TelexFree Pyramid Scheme


True to a pyramid scheme, the income from new investments paid older investors with the bulk going to TelexFree’s owners and cohorts. Representatives of TelexFree’s have conceded that TelexFree’s business model could not be sustained by sales of TelexFree VOIP alone. In fact, the sale of promoter memberships accounted for over 99 % of Telexfree’s income and less than one-half of one percent of TelexFree’s total revenue, or 1.3 million dollars came from the sale of about 26,300 VoIP Programs between August 2012 and March 2014.

During this period, TelexFree promised to pay Promoters returns of over $1.1 billion – nearly a thousand times the amount of revenue derived from sales of the VoIP Programs. The bottom line is that TelexFree was a pyramid scheme scam. Because it sold no product, it generated no revenue. The only income came from the sale of new promoter memberships.


The core of this passive income scam was the investment of funds in either $289.00 or $1,375.00 increments by unwitting participants commonly referred to as a “TelexFree Promoter”. A Promoter who paid $289.00 received one advertisement kit and ten VoIP Programs. A Promoter who paid $1,375.00 received five advertisement kits and fifty VoIP Programs. Over the course of the year, a Promoter who initially paid $289.00 and did nothing more than place one advertisement per day was promised a profit of at least $681.00 or a return in excess of 200%. A Promoter who initially paid $1,375.00 and did nothing more than place five advertisements per day was promised a profit of at least $3,675.00 or a return in excess of 350%.

The TelexFree pyramid scam also offered further returns through various bonus structures and membership recruitment commissions. For example, by recruiting multiple individuals, TelexFree Promoters also were promised revenue sharing bonuses of up to 3%.

Between 2013 and 2014 TelexFree had 783,771 investments of either $289.00 or $1,375.00 totaling $880,189,455.32. Even assuming only 50% of all participant investments were for $1,375.00, TelexFree would still owe $2,398,897,200.00 – a number that far exceeds TelexFree’s reported total revenues over the same period. This figure of almost $2.4 billion does not include bonuses, recruitment commissions, or revenue sharing.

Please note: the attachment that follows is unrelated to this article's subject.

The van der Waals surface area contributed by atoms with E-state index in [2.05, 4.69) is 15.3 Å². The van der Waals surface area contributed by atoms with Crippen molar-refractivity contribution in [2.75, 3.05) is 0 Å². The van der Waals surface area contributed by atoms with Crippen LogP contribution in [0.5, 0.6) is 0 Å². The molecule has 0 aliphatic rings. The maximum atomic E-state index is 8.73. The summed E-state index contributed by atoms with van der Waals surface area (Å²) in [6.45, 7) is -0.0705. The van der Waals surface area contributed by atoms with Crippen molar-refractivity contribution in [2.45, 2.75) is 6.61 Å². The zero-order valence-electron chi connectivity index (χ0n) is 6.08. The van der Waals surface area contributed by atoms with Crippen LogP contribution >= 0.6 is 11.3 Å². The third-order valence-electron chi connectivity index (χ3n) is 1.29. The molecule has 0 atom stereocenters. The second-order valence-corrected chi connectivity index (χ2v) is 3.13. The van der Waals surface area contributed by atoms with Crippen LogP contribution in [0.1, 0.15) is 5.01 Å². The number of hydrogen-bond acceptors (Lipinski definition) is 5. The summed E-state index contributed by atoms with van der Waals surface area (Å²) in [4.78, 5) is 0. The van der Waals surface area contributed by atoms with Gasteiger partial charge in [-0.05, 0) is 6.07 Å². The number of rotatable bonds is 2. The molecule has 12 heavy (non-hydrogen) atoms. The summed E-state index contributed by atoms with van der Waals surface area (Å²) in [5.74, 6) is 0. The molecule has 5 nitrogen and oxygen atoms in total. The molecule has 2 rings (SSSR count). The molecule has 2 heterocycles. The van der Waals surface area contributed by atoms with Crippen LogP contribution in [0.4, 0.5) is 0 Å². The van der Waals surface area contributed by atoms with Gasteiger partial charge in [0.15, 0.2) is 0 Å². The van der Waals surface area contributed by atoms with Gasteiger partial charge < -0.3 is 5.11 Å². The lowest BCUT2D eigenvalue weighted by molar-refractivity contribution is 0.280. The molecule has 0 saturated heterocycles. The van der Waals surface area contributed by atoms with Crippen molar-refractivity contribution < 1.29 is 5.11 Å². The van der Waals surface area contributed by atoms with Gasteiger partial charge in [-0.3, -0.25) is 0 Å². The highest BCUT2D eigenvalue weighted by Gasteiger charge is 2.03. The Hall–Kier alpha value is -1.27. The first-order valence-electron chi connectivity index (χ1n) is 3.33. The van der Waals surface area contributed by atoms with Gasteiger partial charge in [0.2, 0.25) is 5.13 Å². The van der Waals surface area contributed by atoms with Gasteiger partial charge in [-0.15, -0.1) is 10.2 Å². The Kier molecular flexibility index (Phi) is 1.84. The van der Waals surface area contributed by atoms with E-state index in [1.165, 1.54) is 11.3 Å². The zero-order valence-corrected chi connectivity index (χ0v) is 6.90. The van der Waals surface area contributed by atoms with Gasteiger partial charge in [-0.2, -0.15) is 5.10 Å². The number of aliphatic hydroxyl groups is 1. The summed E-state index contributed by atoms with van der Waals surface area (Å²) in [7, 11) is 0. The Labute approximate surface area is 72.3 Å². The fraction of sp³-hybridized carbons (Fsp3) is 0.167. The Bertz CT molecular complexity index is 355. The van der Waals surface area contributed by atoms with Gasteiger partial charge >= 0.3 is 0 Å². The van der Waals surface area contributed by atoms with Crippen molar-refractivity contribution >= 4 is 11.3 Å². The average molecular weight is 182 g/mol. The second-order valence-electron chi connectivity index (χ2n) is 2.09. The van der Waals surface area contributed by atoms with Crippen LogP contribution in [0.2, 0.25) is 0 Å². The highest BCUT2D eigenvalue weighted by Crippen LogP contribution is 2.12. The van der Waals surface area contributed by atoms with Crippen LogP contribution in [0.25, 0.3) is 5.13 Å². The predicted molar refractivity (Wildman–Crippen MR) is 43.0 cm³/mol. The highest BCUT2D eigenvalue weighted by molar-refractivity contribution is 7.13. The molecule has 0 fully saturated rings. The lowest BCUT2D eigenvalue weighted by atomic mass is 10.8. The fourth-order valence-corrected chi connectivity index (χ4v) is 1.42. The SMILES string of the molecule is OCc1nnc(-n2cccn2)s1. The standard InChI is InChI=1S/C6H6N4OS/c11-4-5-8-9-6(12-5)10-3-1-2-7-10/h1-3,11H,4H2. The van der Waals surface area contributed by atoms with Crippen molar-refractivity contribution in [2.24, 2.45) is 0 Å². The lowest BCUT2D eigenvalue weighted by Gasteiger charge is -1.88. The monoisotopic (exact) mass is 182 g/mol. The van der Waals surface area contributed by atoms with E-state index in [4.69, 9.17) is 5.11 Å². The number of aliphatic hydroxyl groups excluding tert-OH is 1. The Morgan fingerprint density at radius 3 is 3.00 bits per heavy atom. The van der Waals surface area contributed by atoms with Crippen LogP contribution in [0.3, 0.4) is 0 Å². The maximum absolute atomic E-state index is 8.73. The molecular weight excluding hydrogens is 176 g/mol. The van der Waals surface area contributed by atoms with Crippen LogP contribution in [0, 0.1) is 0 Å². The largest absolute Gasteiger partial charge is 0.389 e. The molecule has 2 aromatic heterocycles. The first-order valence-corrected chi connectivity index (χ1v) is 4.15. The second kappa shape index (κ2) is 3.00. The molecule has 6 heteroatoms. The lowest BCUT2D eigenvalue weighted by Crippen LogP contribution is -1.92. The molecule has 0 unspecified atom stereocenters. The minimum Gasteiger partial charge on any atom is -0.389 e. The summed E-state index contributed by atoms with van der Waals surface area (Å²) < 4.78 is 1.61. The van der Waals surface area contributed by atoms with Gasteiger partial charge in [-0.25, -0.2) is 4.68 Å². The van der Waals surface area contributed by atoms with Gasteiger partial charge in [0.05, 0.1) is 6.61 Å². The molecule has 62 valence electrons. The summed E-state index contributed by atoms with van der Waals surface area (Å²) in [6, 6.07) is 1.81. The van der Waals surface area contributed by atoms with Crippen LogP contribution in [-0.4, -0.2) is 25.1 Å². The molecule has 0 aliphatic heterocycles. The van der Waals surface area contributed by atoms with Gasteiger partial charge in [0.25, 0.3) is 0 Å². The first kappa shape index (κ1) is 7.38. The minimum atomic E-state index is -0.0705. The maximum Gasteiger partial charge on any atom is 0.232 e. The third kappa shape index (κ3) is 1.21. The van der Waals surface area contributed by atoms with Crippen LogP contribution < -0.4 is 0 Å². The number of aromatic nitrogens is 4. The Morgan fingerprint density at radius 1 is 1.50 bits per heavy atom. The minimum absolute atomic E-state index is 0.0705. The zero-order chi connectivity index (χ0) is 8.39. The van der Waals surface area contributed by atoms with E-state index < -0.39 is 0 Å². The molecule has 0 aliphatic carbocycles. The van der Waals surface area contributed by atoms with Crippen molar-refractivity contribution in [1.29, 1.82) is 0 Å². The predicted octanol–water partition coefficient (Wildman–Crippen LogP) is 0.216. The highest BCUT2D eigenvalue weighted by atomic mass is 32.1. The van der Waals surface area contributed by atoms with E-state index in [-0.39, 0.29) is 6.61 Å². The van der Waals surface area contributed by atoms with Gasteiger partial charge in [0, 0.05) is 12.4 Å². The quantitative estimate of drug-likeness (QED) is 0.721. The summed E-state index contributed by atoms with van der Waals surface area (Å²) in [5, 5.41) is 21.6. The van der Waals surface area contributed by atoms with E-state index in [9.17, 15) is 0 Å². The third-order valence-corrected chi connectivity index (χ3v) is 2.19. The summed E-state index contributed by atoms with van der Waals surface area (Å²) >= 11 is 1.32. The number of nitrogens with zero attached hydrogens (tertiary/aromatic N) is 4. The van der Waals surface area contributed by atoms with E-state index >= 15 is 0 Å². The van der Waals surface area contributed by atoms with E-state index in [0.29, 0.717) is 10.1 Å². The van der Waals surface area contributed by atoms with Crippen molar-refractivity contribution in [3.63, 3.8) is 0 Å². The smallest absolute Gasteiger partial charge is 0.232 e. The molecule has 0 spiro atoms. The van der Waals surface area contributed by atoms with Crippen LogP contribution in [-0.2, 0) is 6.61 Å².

TelexFree’s pyramid scheme unlawfully bilked its investors out of at least $300,000,000.00.[1] Id. According to TelexFree Bankruptcy Trustee Darr during a Court’s hearing, assets recovered to date amount to a little over $100,250,000.00.

[1] As detailed in Court filings and public reporting, the total dollars stolen by TelexFree could exceed $750,000,000.00.


[1] As detailed in Court filings and public reporting, the total dollars stolen by TelexFree could exceed $750,000,000.00.


1.  January, 2013 – The Brazilian Bureau of Consumer Protection (known as Procon), began an investigation into TelexFree.  In its January 11, 2013 press release, Procon indicated that it had “detected evidence of crimes”:

The investigation initiated by civil prosecution of Consumer Protection (no. 01/2013) shows several controversial issues and possible crimes that put consumers at risk in time to accept that kind of deal.

Among the possibilities, there is a breach in the Federal Law No. 1.521/51, art. 2, according to which it is a crime:

“Obtaining or attempting to obtain illicit gains at the expense of the people or of undetermined number of people through speculation or processes fraudulent (‘snowball’, ‘chains’, ‘pichardismo’ and any other equivalent)” including Ponzi pyramid”.

There is also the possible violation of the Code of Consumer Protection (CDC), with false advertising, failure of product information and company, abuse of weakness or ignorance of consumers and conditions unreasonable disadvantage, among others.

2.   Procon subsequently initiated an official complaint and notified the “State Prosecutors Office, the Minister of Finance and the Federal Police.” The Ministry of Finance, after its investigation, declared that:

The TelexFree business of selling packages of internet telephony (VoIP, its acronym in English), is not sustainable and suggests a Ponzi scheme, which is a crime against the popular economy.

That is the conclusion of the Secretariat for Economic Monitoring of the Ministry of Finance (Seae / MF) in a statement on Thursday (14).

3.   As the matter processed through the Brazilian Court System, the Ministry of Finance was ordered to not issue further statements about the matter.  In a blatantly misleading and deceptive act, TelexFree circulated through its affiliates the following misrepresentation of the order:
It’s official!  The investigation on TelexFree has been absolved of what Behind MLM has researched and posted.

4.    June 19, 2013 – The Brazilian Court in Acre issued an injunction putting “a stop to TelexFree’s business operations, including the registration of new affiliate investors, acceptance of new investments and paying any returns owed on existing affiliate investments.”